Fidelity National Information Services, Inc. is building a new headquarters in Jacksonville, which is expected to bring 500 new jobs to the area over the next decade, and the company’s CEO wants to make it the greenest building in Florida.
Jacksonville is getting ready to conduct a resiliency analysis, looking at the city’s critical infrastructure and areas that may be susceptible to increasing levels of precipitation as well as rising sea levels and its related risks.
The Florida Department of Environmental Protection has announced it will be giving out almost $1.6 million in grant funding to help 24 coastal communities around the state prepare for sea level rise, including Jacksonville.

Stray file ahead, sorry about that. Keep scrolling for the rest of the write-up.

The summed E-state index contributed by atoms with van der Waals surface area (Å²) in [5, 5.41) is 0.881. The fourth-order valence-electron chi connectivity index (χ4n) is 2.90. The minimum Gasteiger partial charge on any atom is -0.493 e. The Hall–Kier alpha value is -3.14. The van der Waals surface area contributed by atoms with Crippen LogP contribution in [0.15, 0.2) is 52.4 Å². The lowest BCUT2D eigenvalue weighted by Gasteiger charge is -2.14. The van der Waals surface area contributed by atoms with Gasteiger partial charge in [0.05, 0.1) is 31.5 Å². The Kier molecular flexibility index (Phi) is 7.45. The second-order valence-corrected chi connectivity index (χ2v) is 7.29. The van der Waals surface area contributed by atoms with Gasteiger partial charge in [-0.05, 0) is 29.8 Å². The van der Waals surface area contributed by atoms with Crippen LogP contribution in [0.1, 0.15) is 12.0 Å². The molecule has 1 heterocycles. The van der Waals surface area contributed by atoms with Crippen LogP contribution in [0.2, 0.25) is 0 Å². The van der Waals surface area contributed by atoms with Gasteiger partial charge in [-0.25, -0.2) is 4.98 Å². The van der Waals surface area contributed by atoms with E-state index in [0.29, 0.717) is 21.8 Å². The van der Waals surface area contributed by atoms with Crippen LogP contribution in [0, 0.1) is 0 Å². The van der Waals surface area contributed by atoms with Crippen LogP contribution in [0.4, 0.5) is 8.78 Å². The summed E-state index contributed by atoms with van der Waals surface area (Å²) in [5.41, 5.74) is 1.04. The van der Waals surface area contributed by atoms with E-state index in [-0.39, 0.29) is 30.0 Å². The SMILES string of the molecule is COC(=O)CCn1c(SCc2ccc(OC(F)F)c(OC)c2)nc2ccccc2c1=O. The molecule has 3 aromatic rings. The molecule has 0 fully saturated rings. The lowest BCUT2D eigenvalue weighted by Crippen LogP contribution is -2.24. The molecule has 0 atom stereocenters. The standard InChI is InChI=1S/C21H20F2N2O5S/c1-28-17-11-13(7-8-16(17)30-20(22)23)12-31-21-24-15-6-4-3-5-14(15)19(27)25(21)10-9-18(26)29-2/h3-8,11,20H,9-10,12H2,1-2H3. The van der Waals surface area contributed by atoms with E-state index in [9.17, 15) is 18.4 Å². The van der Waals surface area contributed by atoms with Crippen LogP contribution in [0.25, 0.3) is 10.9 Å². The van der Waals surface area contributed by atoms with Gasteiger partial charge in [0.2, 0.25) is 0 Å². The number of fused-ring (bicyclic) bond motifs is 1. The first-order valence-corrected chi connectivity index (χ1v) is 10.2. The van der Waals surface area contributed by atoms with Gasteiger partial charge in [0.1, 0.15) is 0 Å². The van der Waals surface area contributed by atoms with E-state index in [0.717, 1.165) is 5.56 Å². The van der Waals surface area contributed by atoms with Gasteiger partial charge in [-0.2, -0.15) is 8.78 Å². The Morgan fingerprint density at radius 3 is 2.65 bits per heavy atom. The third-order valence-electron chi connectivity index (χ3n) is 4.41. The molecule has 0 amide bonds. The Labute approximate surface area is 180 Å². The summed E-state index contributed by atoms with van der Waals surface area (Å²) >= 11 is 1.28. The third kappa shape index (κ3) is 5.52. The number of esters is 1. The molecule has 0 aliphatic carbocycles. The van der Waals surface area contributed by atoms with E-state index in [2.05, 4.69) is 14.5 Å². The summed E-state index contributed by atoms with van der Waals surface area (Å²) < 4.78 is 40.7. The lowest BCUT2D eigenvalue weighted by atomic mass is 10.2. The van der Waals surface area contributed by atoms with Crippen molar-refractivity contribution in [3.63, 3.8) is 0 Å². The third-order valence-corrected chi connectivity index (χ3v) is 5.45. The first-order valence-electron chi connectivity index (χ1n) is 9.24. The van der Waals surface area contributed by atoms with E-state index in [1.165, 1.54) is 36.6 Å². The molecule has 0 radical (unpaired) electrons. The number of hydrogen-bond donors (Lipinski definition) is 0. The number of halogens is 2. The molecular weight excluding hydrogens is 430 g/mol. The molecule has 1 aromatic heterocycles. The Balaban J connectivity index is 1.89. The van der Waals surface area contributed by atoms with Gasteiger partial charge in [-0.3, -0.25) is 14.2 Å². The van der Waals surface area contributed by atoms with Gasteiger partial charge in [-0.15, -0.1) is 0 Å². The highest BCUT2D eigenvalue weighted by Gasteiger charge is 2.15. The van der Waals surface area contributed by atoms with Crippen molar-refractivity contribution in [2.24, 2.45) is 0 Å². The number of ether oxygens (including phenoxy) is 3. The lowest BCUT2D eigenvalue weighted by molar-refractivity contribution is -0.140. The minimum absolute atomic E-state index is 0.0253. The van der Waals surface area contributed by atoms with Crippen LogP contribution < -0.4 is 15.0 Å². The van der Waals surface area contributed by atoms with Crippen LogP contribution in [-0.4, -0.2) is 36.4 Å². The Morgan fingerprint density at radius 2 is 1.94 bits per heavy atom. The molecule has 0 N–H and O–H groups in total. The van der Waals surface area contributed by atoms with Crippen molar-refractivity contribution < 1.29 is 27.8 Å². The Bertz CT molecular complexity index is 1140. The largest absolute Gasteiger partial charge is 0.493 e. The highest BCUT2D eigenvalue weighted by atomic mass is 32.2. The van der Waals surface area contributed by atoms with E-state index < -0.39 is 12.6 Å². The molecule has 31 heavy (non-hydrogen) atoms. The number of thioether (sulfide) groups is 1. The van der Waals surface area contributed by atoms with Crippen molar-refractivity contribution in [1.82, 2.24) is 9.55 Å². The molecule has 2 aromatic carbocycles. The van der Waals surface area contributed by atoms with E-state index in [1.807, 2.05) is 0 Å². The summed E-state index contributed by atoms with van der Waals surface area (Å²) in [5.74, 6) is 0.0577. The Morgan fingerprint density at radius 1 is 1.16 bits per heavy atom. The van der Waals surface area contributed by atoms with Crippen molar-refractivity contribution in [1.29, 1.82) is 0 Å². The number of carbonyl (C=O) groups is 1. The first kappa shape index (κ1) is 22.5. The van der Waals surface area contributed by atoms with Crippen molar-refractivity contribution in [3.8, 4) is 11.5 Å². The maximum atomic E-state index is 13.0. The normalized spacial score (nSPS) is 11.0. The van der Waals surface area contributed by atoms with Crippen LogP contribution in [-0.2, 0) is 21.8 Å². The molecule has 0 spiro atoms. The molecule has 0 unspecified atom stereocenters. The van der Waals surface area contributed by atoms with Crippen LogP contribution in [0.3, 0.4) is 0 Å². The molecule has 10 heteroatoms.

More than two months after its first meeting, members of Jacksonville’s Storm Resiliency and Infrastructure Development Review Committee are beginning to spend less time learning and listening and more time putting together proposals they think will help prepare the city for sea level rise and flooding.
With a grant from the U.S. Forest Service, Jacksonville has hired a Virginia-based nonprofit to study the city’s trees and how they can be better utilized to address the problems of urban stormwater runoff, among other things.